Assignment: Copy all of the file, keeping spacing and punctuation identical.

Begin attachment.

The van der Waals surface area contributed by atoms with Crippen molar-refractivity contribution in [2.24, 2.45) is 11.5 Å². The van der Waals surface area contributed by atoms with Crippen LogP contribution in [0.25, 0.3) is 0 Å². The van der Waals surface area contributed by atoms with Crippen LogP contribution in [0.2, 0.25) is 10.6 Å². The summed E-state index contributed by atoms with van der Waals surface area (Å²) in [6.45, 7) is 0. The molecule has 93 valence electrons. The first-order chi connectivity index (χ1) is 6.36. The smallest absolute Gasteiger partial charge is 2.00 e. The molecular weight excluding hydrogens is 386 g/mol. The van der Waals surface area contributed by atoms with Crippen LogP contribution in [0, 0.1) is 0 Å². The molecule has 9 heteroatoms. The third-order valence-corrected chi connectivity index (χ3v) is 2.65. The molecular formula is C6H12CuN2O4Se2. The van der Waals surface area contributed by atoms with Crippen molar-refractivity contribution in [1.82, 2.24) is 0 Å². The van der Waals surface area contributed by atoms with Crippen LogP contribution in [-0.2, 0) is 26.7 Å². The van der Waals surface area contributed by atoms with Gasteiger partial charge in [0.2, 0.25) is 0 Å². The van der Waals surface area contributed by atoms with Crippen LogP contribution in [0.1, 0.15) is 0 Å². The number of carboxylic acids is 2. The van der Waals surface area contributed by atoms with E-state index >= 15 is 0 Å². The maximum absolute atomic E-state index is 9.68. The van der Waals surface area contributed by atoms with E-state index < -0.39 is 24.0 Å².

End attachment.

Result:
The van der Waals surface area contributed by atoms with Crippen molar-refractivity contribution in [2.24, 2.45) is 11.5 Å². The van der Waals surface area contributed by atoms with Crippen LogP contribution in [0.25, 0.3) is 0 Å². The van der Waals surface area contributed by atoms with Crippen LogP contribution in [0.2, 0.25) is 10.6 Å². The summed E-state index contributed by atoms with van der Waals surface area (Å²) in [6.45, 7) is 0. The molecule has 93 valence electrons. The first-order chi connectivity index (χ1) is 6.36. The smallest absolute Gasteiger partial charge is 2.00 e. The molecular weight excluding hydrogens is 386 g/mol. The van der Waals surface area contributed by atoms with Crippen LogP contribution in [0, 0.1) is 0 Å². The molecule has 9 heteroatoms. The third-order valence-corrected chi connectivity index (χ3v) is 2.65. The molecular formula is C6H12CuN2O4Se2. The van der Waals surface area contributed by atoms with Crippen molar-refractivity contribution in [1.82, 2.24) is 0 Å². The van der Waals surface area contributed by atoms with Crippen LogP contribution in [-0.2, 0) is 26.7 Å². The van der Waals surface area contributed by atoms with Gasteiger partial charge in [0.2, 0.25) is 0 Å². The van der Waals surface area contributed by atoms with Crippen LogP contribution in [0.1, 0.15) is 0 Å². The number of carboxylic acids is 2. The van der Waals surface area contributed by atoms with E-state index >= 15 is 0 Å². The maximum absolute atomic E-state index is 9.68. The van der Waals surface area contributed by atoms with E-state index < -0.39 is 24.0 Å².